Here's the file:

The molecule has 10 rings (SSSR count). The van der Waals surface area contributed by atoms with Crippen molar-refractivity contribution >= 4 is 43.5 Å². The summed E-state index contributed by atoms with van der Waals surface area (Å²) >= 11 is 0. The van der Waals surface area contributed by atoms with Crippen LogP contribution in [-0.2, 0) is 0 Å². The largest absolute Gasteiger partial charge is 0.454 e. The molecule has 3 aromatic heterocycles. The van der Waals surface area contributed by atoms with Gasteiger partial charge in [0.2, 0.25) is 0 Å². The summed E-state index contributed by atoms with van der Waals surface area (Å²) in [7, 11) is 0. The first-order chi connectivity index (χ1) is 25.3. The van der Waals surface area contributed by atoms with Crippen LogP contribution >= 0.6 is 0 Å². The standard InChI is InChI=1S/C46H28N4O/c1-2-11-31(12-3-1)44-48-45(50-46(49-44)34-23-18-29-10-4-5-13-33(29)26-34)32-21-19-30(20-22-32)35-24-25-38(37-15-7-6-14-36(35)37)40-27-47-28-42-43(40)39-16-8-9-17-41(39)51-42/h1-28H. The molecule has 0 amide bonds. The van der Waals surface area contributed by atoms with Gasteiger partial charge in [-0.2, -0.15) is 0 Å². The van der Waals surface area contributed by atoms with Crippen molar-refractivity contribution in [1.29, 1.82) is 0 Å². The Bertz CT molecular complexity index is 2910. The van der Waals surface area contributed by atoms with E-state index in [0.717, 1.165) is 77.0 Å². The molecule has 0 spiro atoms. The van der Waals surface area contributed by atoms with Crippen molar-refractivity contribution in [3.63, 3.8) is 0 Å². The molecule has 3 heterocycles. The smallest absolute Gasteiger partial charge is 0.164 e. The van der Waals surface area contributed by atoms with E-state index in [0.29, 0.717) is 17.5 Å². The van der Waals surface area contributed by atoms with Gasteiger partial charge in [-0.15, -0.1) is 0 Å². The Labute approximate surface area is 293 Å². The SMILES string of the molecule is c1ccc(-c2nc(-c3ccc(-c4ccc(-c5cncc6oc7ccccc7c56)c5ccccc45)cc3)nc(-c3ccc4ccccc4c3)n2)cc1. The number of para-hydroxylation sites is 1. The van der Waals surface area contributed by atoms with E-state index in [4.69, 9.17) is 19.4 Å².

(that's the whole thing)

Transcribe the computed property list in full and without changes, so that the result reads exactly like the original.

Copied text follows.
The molecule has 10 rings (SSSR count). The van der Waals surface area contributed by atoms with Crippen molar-refractivity contribution >= 4 is 43.5 Å². The summed E-state index contributed by atoms with van der Waals surface area (Å²) >= 11 is 0. The van der Waals surface area contributed by atoms with Crippen LogP contribution in [-0.2, 0) is 0 Å². The largest absolute Gasteiger partial charge is 0.454 e. The molecule has 3 aromatic heterocycles. The van der Waals surface area contributed by atoms with Gasteiger partial charge in [0.2, 0.25) is 0 Å². The summed E-state index contributed by atoms with van der Waals surface area (Å²) in [7, 11) is 0. The first-order chi connectivity index (χ1) is 25.3. The van der Waals surface area contributed by atoms with Crippen LogP contribution >= 0.6 is 0 Å². The standard InChI is InChI=1S/C46H28N4O/c1-2-11-31(12-3-1)44-48-45(50-46(49-44)34-23-18-29-10-4-5-13-33(29)26-34)32-21-19-30(20-22-32)35-24-25-38(37-15-7-6-14-36(35)37)40-27-47-28-42-43(40)39-16-8-9-17-41(39)51-42/h1-28H. The molecule has 0 amide bonds. The van der Waals surface area contributed by atoms with Gasteiger partial charge in [-0.2, -0.15) is 0 Å². The van der Waals surface area contributed by atoms with Crippen molar-refractivity contribution in [1.29, 1.82) is 0 Å². The Bertz CT molecular complexity index is 2910. The van der Waals surface area contributed by atoms with E-state index in [0.717, 1.165) is 77.0 Å². The molecule has 0 spiro atoms. The van der Waals surface area contributed by atoms with Crippen molar-refractivity contribution in [3.63, 3.8) is 0 Å². The molecule has 3 heterocycles. The smallest absolute Gasteiger partial charge is 0.164 e. The van der Waals surface area contributed by atoms with E-state index in [0.29, 0.717) is 17.5 Å². The van der Waals surface area contributed by atoms with Gasteiger partial charge in [-0.15, -0.1) is 0 Å². The Labute approximate surface area is 293 Å². The SMILES string of the molecule is c1ccc(-c2nc(-c3ccc(-c4ccc(-c5cncc6oc7ccccc7c56)c5ccccc45)cc3)nc(-c3ccc4ccccc4c3)n2)cc1. The number of para-hydroxylation sites is 1. The van der Waals surface area contributed by atoms with E-state index in [4.69, 9.17) is 19.4 Å².